Julian Baggini's articles of faith are a nonstarter

If debate is to be opened up between believers and atheists, it's back to the drawing board for these 'articles of 21st-century faith'

November 25, 2011 - Jonathan Chaplin

Religious believers are in debt to Julian Baggini for his refreshingly open-minded series seeking to establish common discursive ground between them and atheists. His desire to open respectful lines of communication, his cautions against both dogmatism and "dogmataphobia" on all sides, his critique of religious "conceptual claustrophobia", his debunking of the inflated claims of scientific knowledge – all these help clear the ground for constructive dialogue. So in explaining why I think his articles of 21st century faith are a complete nonstarter I do so with the hope that a more successful starting point might yet emerge.

Baggini's strategy faces problems both of procedure and substance. Procedurally, it operates with an attempt to press upon religious believers a supposedly stark, logical choice between simply agreeing or disagreeing in toto with the precise wording of his own four articles. But this hustling move will not encourage the kind of dialogue in which each side might be open to learning something new through having their own view of the terms of the debate challenged. It isn't enough that, as Baggini rightly argued earlier, we be "open to a revision of belief". We also have to be open to a much more challenging reframing of our very questions.

Take Baggini's second article of faith, that "religious belief does not, and should not, require the belief that any supernatural events have occurred here on Earth". Baggini acknowledges the complication that religious believers might operate with different readings of the term supernatural, but then brushes this aside as secondary. It isn't. For as he understands the term, it already seems to harbour a prejudicial philosophical dualism in which that which is defined as "natural" – and thereby supposedly amenable to rational, empirical investigation through the methods of the natural sciences – is pitted against that which somehow floats above the natural and is thereby necessarily a matter of speculative, unreasoning faith. But most religious believers could not accept such an understanding of the supernatural.

Even more problematically, his understanding of the natural is, contrary to what he has implied earlier, itself a contestable philosophical presupposition that cannot be proved either by science or reason. So while I would certainly claim that my Christian faith requires me to believe that God brings about certain events on earth – including what he calls the spooky ones like the bodily resurrection of Jesus – I won't accept as a starting point for discussion Baggini's insistence that these be described as supernatural.

The same preemptively prejudicial wording infects his article 3, which insists that religion "should make no claims about the physical nature, origin or structure of the natural universe". I agree that religious texts (at least the Hebrew and Christian ones I know) do not pretend to present scientific accounts of the nature or structure of the natural universe. They don't contain information of the kind yielded by astrophysics, meteorology or genetics. But the term "origin" is fatally ambiguous between ascertainable physical causes and the ultimate condition of existence of the universe. Christianity, at least, makes the monumentally important claim that the whole of reality – not just the natural universe but also human capacities such as reason itself – finds it ultimate source and continuing foundation in God. Of course, no discussion between atheists and believers could get started if Christians were to insist that their belief in God as creator must serve as common ground. But equally it is not admissible that atheists insist that such a belief in God as creator be ruled out in advance.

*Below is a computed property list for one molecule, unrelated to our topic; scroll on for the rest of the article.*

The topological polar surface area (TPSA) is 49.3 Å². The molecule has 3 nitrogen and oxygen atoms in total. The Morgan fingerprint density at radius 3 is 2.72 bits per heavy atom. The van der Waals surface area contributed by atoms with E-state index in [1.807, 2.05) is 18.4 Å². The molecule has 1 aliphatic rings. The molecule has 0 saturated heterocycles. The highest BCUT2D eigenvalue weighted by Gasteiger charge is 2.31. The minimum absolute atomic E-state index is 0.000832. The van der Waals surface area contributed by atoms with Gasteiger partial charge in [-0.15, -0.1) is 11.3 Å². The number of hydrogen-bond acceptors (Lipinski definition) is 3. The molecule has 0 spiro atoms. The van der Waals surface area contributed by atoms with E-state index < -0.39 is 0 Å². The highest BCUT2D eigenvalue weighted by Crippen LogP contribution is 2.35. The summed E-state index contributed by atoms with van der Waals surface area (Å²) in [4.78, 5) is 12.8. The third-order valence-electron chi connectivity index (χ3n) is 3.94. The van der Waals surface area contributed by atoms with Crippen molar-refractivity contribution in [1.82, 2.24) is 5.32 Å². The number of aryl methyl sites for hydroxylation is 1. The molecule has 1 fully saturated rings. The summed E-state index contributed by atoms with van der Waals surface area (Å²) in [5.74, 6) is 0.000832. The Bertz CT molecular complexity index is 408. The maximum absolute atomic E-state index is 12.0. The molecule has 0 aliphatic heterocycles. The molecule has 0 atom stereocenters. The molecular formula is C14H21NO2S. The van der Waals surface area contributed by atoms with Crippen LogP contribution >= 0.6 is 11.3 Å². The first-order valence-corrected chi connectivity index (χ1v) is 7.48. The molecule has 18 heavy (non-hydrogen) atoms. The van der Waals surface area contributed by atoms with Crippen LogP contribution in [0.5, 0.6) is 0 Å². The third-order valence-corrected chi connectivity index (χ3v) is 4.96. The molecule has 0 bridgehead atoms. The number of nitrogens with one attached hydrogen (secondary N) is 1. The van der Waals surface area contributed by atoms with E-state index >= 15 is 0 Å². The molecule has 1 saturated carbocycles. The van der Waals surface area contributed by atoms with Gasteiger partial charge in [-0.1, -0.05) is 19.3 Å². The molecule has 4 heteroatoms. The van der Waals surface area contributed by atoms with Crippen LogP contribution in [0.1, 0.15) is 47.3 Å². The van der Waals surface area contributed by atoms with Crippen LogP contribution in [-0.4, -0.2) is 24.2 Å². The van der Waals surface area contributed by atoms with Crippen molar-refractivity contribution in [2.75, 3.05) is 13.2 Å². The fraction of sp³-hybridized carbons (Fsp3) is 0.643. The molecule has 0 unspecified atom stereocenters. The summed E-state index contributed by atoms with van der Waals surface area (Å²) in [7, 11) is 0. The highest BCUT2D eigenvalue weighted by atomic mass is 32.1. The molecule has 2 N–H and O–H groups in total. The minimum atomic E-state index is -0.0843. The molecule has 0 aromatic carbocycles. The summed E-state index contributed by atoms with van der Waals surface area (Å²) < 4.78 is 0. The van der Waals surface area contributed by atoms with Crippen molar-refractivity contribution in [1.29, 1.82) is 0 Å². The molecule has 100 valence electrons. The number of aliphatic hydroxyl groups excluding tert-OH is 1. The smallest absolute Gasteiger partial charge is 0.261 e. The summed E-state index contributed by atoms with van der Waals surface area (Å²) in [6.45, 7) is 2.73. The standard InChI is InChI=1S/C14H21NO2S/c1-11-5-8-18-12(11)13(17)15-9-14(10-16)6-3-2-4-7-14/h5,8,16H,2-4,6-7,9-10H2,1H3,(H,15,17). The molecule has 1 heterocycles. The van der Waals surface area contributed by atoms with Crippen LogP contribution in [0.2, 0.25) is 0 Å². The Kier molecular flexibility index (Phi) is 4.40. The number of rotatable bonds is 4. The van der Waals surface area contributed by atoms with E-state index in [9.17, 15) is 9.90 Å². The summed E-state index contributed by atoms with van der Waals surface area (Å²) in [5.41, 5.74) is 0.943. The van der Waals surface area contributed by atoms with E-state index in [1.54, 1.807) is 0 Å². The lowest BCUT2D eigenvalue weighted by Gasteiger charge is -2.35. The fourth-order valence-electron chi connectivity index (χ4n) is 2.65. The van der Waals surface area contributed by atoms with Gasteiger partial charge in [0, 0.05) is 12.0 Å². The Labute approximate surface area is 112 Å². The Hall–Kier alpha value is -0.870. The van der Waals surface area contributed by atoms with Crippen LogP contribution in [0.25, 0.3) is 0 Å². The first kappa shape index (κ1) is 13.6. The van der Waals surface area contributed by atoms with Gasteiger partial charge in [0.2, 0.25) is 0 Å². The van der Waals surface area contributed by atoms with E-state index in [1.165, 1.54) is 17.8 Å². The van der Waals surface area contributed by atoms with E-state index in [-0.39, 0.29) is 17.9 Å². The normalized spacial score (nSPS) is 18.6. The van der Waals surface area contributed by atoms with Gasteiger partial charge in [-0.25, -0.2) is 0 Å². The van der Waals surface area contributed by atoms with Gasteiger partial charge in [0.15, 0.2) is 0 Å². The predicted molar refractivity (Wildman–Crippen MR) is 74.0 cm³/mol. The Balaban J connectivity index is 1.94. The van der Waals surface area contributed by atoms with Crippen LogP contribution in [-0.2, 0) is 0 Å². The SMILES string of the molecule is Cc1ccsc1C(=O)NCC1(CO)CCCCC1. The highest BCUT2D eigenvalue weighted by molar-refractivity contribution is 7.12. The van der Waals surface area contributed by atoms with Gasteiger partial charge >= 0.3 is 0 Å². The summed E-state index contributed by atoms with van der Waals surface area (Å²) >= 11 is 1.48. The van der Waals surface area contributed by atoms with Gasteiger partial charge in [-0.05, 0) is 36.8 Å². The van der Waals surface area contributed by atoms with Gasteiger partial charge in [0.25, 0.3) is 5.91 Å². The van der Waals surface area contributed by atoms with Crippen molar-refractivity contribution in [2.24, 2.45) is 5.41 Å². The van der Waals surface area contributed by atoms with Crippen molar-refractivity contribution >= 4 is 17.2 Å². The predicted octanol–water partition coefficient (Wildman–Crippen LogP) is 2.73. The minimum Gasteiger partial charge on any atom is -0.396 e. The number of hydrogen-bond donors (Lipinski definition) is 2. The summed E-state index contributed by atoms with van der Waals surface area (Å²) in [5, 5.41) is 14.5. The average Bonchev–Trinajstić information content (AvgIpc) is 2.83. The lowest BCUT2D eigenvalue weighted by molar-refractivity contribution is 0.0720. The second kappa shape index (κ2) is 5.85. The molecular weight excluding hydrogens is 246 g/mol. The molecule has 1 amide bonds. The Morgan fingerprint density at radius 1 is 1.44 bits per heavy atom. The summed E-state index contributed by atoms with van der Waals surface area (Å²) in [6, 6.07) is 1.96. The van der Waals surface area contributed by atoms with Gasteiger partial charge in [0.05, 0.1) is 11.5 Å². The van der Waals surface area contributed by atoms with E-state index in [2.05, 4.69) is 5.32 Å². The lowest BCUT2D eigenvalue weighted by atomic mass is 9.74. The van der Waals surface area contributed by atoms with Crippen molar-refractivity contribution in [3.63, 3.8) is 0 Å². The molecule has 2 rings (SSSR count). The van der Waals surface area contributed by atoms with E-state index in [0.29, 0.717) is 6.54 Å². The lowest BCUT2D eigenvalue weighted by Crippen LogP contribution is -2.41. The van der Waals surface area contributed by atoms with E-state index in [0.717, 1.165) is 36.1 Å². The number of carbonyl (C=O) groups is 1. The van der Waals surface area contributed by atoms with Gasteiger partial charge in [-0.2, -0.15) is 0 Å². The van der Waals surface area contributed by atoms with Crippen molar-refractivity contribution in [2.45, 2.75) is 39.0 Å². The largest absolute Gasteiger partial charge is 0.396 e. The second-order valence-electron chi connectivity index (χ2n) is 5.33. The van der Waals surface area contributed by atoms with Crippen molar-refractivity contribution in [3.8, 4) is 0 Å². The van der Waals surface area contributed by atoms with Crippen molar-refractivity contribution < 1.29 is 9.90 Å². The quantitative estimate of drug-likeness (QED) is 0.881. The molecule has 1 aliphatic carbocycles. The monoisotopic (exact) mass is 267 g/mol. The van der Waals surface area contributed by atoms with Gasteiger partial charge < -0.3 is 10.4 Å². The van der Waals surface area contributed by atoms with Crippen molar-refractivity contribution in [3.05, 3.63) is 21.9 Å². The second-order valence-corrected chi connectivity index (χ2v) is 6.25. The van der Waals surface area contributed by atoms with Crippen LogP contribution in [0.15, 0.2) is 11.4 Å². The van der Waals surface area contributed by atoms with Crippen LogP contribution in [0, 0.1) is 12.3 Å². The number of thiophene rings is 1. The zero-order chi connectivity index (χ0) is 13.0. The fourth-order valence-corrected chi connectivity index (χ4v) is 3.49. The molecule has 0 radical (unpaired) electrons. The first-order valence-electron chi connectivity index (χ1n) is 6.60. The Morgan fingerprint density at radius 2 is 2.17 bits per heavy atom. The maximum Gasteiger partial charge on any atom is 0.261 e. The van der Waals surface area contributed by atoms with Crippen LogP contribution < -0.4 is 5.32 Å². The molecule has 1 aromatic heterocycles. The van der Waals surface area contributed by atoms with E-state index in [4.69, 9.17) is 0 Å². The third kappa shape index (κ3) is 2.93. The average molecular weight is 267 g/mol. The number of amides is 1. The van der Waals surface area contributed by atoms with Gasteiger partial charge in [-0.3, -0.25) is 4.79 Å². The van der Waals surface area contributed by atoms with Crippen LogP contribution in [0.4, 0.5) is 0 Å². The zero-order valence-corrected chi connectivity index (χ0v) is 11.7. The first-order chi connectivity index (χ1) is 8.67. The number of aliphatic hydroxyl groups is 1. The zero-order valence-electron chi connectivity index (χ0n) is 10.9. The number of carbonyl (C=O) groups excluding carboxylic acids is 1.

Consider now an issue of substance. Baggini's article 1 requires those occupying his putative common ground to affirm that "to be religious is primarily to assent to a set of values, and/or practise a way of life, and/or belong to a community that shares these values and/or practices" and that "creeds" are secondary at best. But no one who wishes in any way to stand within historic Christianity could possibly assent to that reductionist assertion. Admittedly, Christians have sometimes been overly preoccupied with defending creedal assertions at the expense of communal practice. But to imply that an insistence that creeds are essential to religion is to be "hanging on to outmoded doctrines" is crassly pre-emptive. It will simply ensure that the "believers" who huddle together with Baggini on his supposed common ground are all rather like the theologian Don Cupitt, who ended up not believing in anything resembling a Christian God, and whom the atheist philosopher AJ Ayer, in a famous television debate invited (I paraphrase) to "come clean and admit you are on our side".

Baggini wants a form of religion that is the "benign, unsuperstitious thing that liberals and agnostics have said it is all along". He will have no problem finding adherents to such a form, though they are a diminishing minority. But let's not kid ourselves that the ensuing debate would be of any interest at all to the vast majority of intelligent religious believers today.

The first article of common ground I'd like to suggest to him is this: "We acknowledge that both atheistic and theistic beliefs can legitimately claim reasonable epistemic warrant and therefore proceed in debate on the basis of an attitude of mutual intellectual respect for each other's convictions." If he can accept that, then perhaps we can begin to work on article 2. If he can't well, what the heck, let's just start talking anyway.


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Originally Published

date: November 25, 2011
publisher: The Guardian